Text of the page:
Nov 29, 2017

A-Class: 2017 Woods Regatta Report at Lake Lanier




Sailing photos Kirk Jockell Photography - Addtional pics pulbished yesterday, complete gallery  here,

Regatta report sent by Bailey White / US A-Class Assoc.
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2017 Woods Regatta Report at Lake Lanier
The “Eh Y’all Watch This” Winter Series Kickoff
The 2017 Woods Regatta is one for the history books in many ways: excellent turnout, a classic boat winning overall, talk by Peter Block, and a 75 mph unexpected storm.

Sailors started to arrive Tuesday evening with the club open for camping, RVs, and off the beach sailing. Bruce Mahoney led classes Wed, Thurs, and Friday. Class members as far as California, Colorado, Rhode Island, and Toronto came to practice and race.

The fleet has a wide-ranging composition made up of DNAs, eXploders, Nikitas, EVOs, Flyers, and others. It is great to see so many different boats and approaches, and in light air, the older boats are generally quicker.

When Saturday racing came, the sky was overcast with light winds and offered very marginal foiling. With about 35 boats starting, it was critical to get off the line well and keep a lane. Those who tried to foil too early lost out.

Race 1 was largely firmly planted to the water, with little ability to foil for anyone. Race 2 and Race 3 had runs or portions of runs that some could foil in light airs and even nice breeze where many flew, but no one ever sailed both runs on the wire all the way.

With flat water and many modes of sailing, the racing was a great test for all sailors. The wily fox, Nigel Pitt, hit corners and showed his light air prowess on his 2012 DNA C board boat to come out first overall after Day 1 with Bailey in second.

Breakouts by division showed a slightly different order with Bruce first foiler and Nigel first classic.

Saturday evening was very special. Peter Block, past United States A-Class President, presented his perspective on the history of the class. Peter has more experience than any other current sailor, having attended 25 North American Championships in a row with his first one in 1967. Using a collection of photographs, he described the development that has taken place over time, with innovations like winch-controlled flexible masts, boomless sails, hull shapes, and more evolving to what we have today.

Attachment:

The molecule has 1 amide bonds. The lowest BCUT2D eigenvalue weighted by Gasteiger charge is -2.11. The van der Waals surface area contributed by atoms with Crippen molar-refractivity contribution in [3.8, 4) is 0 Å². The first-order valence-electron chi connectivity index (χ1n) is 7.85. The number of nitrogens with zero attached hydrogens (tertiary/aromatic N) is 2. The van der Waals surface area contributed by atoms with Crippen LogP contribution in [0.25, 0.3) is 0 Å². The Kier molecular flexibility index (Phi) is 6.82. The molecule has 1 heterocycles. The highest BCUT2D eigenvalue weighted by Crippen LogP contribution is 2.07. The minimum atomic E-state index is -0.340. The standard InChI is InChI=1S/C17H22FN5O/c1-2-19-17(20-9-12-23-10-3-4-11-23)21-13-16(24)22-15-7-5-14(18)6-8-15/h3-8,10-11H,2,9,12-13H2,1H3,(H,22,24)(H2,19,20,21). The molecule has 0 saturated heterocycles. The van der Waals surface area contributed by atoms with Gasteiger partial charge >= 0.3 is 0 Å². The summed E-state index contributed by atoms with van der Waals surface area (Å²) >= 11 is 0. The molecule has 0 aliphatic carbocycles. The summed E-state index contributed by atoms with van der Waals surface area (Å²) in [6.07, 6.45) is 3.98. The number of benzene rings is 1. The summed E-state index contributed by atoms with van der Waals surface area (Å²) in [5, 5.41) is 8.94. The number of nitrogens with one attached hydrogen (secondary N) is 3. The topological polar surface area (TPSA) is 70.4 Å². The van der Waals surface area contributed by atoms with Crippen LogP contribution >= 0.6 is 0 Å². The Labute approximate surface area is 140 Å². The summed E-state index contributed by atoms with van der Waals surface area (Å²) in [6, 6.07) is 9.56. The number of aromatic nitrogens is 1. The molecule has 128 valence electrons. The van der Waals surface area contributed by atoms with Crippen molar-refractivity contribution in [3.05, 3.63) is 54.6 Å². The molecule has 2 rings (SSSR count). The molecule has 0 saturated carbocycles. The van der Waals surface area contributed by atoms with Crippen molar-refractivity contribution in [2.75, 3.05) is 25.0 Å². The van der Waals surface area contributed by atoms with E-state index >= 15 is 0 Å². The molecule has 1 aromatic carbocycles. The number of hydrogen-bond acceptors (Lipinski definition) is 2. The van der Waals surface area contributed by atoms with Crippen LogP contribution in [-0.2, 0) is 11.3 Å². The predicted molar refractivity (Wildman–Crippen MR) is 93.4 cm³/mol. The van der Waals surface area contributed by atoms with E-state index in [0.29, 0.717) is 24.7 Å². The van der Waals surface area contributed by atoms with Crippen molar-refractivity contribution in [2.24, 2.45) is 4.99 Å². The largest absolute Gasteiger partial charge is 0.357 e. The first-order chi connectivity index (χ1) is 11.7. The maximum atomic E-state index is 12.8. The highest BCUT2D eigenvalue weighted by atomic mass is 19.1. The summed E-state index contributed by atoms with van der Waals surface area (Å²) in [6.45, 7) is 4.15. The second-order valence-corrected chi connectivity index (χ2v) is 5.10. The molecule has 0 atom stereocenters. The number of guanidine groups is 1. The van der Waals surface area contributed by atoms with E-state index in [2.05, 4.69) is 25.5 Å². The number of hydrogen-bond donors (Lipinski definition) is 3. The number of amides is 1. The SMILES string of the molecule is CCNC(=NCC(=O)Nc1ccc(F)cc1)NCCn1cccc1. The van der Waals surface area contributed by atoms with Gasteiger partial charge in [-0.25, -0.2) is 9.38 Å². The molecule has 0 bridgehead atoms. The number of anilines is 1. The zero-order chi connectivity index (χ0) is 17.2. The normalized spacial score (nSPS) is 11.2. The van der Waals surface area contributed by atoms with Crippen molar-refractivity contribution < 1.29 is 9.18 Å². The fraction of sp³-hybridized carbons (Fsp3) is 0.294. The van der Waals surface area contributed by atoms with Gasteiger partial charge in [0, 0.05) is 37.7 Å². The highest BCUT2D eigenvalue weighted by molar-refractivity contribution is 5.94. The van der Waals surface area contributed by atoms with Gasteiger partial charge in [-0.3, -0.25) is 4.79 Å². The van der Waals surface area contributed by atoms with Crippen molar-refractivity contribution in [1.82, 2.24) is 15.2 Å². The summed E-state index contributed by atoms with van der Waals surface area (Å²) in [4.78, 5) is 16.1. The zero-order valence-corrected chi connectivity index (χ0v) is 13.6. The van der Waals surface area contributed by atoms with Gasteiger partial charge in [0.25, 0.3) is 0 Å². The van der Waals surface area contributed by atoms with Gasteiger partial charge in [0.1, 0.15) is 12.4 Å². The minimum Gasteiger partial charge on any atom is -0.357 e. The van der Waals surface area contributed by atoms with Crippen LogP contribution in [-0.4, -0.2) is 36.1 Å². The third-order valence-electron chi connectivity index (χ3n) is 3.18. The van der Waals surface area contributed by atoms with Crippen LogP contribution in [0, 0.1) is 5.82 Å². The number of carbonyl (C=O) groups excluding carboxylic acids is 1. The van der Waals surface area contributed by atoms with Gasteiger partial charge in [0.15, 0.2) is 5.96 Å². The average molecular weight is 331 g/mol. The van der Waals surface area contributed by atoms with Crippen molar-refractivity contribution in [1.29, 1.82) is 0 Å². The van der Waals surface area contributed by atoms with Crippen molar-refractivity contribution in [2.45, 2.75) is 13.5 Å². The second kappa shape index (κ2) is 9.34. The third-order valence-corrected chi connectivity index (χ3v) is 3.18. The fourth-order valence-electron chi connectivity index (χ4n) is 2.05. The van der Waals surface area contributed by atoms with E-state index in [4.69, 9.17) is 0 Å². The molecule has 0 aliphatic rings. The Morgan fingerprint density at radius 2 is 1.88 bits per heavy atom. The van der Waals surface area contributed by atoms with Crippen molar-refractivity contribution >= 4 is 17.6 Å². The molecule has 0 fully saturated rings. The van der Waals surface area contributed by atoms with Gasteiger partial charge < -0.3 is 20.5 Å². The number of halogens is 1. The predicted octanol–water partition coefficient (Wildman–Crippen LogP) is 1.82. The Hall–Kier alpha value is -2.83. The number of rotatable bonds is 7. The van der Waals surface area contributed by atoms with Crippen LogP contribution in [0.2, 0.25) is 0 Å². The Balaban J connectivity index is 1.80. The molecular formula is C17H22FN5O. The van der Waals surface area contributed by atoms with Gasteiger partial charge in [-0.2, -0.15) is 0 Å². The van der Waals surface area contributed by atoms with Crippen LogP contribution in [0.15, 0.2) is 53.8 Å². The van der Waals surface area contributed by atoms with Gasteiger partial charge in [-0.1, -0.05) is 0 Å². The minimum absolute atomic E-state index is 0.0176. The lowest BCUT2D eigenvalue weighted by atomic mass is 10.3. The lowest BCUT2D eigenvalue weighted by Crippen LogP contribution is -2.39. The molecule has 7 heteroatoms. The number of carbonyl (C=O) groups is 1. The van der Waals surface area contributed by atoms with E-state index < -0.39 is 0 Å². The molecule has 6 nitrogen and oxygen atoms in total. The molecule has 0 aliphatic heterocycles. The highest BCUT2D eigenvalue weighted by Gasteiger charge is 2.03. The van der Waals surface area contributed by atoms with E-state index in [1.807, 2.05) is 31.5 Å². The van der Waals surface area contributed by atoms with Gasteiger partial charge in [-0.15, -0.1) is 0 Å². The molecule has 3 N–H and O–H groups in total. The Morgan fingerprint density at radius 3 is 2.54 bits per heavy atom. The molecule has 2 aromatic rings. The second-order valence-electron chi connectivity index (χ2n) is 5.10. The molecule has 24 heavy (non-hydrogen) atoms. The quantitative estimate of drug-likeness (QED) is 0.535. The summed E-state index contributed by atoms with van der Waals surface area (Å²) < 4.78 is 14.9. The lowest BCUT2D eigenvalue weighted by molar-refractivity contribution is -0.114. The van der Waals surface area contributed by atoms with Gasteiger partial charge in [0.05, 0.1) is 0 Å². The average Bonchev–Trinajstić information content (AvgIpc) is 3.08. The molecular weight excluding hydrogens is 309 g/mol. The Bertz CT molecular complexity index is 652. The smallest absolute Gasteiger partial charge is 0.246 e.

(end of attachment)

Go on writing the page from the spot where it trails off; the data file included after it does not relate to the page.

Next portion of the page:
Peter lives on the lake at Lake Hopatcong, NJ. Lake Hopatcong is the birthplace of the A-Class in the United States, with sailors there building their own boats until 1985 when the first commercial boats were purchased.

Saturday brought another surprise. At around 11 PM, a 75 mph storm passed through the club unexpectedly. The storm lasted only moments but shook all that were there. As sailors started to walk the dry slips, beach, and lawn in a light rain, we found many boats damaged. Some had tipped over and broke rigs. One had broken its tie down line and vaulted with another boat about 50 to 75 meters over 420s and onto a concrete ramp, severing most of a bow. Another had pitch poled on the pavement and was frozen with just its starboard bow on the pavement the rest of the boat suspended on others. Another blew through a wood fence and broken its mast in two places. Somehow one of its daggerboards came to rest on its upside down tramp. One boat was strapped to a heavy steel trailer and managed to lift the trailer and metal sailbox to 45 degrees before being pulled back down. That trailer saw its metal box blown open even though it was latched closed.

On Sunday morning we decided after convening a skippers meeting to freeze the results as of Saturday due to the extensive overnight damage and run additional races on Sunday. Andrew Woods won convincingly on his new AD3 eXploder with a smaller fleet.
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Full results below:



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